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Paraguay

Paraguay: Sharing student assessment results to help schools improve

Diana Galeano Servian's picture
In 2015, the Ministry of Education and Sciences in Paraguay implemented a census-based standardized student assessment through the National Student Achievement Assessment System.

One of us – Diana – grew up in Paraguay and never encountered a standardized test in all the years that she went to school. Nor does she know any fellow Paraguayans of her generation who have taken one. Her parents relocated often, so she attended many different schools and, consequently, she experienced a wide range in the quality of schools and teachers. While many of the schools repeatedly failed to achieve the ambitious goals of the national curriculum, some were able to better nurture students. The quality of teaching and the way in which schools are run determine what students learn. Unfortunately, the marked quality differences are generally not evident to students, families, or even teachers, school directors or supervisors because it is difficult to compare learning outcomes in a consistent manner.

Four key trends in Economic Inclusion Programs

Ines Arevalo's picture
Economic inclusion programs provide a “big push” to help the extreme poor and other vulnerable people move into sustainable livelihoods, and can play an important part in poverty reduction. Photo: Maria Fleischmann / World Bank

Targeted household-level economic inclusion programs are on the rise:  nearly 100 programs across 43 countries have reached an estimated 14 million people to date, according to the Partnership for Economic Inclusion’s (PEI) 2018 State of the Sector report. These programs provide a “big push” to help the extreme poor and other vulnerable people move into sustainable livelihoods, and can play an important part in poverty reduction and the new “social contract”, as noted in a recent blog.

Student assessment: Supporting the development of human capital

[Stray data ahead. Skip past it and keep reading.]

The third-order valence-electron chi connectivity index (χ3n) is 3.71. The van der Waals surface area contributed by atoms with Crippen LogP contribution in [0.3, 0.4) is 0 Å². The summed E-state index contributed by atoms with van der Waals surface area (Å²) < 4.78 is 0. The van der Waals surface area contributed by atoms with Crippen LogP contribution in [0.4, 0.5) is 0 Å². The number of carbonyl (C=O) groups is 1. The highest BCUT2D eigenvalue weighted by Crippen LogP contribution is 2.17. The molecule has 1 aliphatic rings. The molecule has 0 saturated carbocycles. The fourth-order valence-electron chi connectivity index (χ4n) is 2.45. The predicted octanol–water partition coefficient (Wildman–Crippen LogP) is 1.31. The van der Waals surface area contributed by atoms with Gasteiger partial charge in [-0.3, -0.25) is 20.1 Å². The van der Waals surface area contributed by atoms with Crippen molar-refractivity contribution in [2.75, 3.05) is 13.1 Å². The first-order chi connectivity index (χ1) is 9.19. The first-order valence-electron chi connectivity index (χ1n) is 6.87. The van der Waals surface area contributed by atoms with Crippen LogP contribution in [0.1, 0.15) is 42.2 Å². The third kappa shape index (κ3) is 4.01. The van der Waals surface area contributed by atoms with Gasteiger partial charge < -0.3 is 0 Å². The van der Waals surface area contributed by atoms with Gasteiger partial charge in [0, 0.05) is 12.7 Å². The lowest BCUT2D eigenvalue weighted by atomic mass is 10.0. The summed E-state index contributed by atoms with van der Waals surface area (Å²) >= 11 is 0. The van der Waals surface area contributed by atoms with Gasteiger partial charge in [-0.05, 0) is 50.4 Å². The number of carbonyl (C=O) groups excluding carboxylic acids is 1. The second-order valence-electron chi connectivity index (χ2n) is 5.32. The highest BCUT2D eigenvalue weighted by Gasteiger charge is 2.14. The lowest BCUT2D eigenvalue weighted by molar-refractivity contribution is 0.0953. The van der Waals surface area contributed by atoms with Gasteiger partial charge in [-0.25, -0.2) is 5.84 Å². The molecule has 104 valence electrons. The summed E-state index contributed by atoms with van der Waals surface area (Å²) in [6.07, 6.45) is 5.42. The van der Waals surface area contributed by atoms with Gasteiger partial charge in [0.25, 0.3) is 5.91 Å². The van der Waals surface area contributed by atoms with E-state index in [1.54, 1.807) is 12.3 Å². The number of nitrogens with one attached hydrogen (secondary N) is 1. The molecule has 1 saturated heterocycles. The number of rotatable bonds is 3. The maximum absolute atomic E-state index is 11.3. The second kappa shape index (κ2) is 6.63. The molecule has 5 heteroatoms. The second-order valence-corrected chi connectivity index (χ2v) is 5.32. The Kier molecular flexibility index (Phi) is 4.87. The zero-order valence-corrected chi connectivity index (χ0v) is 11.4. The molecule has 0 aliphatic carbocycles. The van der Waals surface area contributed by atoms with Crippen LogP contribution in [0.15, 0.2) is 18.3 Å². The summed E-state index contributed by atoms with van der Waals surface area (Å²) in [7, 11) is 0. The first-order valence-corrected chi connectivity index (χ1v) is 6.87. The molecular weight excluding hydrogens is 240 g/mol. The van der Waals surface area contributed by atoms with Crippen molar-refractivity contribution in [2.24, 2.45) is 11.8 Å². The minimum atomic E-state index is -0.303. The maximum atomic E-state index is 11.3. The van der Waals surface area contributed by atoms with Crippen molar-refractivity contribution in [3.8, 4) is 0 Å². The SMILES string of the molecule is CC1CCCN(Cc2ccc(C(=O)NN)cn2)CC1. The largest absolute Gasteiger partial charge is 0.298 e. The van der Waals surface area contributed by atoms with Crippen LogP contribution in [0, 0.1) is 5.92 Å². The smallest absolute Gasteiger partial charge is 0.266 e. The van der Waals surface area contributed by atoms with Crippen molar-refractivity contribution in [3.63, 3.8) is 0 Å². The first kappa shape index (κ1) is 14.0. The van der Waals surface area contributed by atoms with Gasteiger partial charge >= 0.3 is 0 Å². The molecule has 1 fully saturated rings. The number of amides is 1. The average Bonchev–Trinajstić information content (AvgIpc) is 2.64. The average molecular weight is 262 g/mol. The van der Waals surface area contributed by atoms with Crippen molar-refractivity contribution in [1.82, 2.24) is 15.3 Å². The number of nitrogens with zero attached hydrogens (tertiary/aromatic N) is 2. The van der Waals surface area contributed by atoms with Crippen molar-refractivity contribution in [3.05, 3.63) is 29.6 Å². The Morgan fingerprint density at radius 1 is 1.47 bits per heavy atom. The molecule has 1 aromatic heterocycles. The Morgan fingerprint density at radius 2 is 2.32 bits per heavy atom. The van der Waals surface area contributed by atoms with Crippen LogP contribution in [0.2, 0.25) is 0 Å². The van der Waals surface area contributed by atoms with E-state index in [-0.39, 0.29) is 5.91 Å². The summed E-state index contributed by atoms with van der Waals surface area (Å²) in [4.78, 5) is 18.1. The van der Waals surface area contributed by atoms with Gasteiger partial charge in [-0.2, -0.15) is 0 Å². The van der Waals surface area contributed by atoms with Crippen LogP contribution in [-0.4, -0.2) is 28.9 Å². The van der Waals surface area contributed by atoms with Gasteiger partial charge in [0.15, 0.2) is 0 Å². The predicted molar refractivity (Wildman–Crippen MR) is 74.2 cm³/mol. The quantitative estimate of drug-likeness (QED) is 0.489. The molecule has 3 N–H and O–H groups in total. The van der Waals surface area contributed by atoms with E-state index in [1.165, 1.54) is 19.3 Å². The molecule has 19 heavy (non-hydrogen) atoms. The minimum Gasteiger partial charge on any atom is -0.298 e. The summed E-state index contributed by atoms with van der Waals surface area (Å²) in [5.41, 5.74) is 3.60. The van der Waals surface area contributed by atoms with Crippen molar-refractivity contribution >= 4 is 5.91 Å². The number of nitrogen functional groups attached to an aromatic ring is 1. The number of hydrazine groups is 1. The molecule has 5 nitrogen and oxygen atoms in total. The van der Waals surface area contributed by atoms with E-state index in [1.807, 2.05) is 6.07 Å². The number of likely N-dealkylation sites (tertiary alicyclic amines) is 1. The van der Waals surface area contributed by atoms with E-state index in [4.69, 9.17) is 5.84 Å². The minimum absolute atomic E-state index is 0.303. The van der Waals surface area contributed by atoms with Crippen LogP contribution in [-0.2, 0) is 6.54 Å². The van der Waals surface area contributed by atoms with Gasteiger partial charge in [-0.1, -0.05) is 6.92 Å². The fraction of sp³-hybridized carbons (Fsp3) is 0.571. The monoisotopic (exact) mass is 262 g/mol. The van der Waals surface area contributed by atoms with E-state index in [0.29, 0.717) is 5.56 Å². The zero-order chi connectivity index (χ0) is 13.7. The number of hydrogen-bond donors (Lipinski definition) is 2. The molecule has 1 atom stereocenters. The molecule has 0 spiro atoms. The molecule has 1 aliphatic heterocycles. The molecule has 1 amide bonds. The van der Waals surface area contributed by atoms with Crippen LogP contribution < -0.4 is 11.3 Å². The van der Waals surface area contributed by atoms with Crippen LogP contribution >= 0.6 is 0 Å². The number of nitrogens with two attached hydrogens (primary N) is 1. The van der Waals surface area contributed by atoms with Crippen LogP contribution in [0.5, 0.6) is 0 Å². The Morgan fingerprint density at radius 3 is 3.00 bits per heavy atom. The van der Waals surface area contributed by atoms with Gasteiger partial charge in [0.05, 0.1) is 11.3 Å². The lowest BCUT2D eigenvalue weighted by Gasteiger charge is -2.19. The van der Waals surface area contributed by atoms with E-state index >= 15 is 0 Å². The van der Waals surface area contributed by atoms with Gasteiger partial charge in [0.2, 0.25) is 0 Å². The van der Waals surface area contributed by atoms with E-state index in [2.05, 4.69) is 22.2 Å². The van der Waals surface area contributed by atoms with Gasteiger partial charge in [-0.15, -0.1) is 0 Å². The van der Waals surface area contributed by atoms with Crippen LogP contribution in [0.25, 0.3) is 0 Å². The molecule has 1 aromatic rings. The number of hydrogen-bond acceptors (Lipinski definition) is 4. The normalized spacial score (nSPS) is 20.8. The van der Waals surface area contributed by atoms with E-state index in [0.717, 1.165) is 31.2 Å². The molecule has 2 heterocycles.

Julia Liberman's picture



At the Annual Meetings of the World Bank Group and International Monetary Fund in Bali, Indonesia, the World Bank highlighted the importance of human capital for economic development.
 
Central to the World Bank’s motivation for the Human Capital Project is evidence that investments in education and health produce better-educated and healthier individuals, as well as faster economic growth and a range of benefits to society more broadly. As part of this effort to accelerate more and better investments in people, the new Human Capital Index provides information on productivity-related human capital outcomes, seeking to answer how much human capital a child born today will acquire by the end of secondary school, given the risks to poor health and education that prevail in the country where she or he was born.

Boosting access to markets in Paraguay: A rendezvous with saleswomen

Francisco Obreque's picture

Fair in Capiibary, San Pedro Department. Farrah Frick / World Bank

The producers of Capiibary, a small town in the San Pedro Department, will never forget Friday, May 4th, 2018, when Mario Abdo Benítez, the elected President of Paraguay, visited their fair during his first field trip after winning the elections.
 

Why are energy subsidy reforms so unpopular?

Guillermo Beylis's picture

It is well established in the economic literature that it’s the rich who benefit from the lion’s share of energy subsidies. Yet, it is often the poor and vulnerable who protest loudly against these reforms. Why does this happen? What are we missing?

A Lifetime Approach To Preventing Violence In Latin America

Jorge Familiar's picture
A prevention program against crime and violence in Zacatecoluca, El Salvador, supports sporting activities for the children from this municipality. Photo: Victoria Ojea/World Bank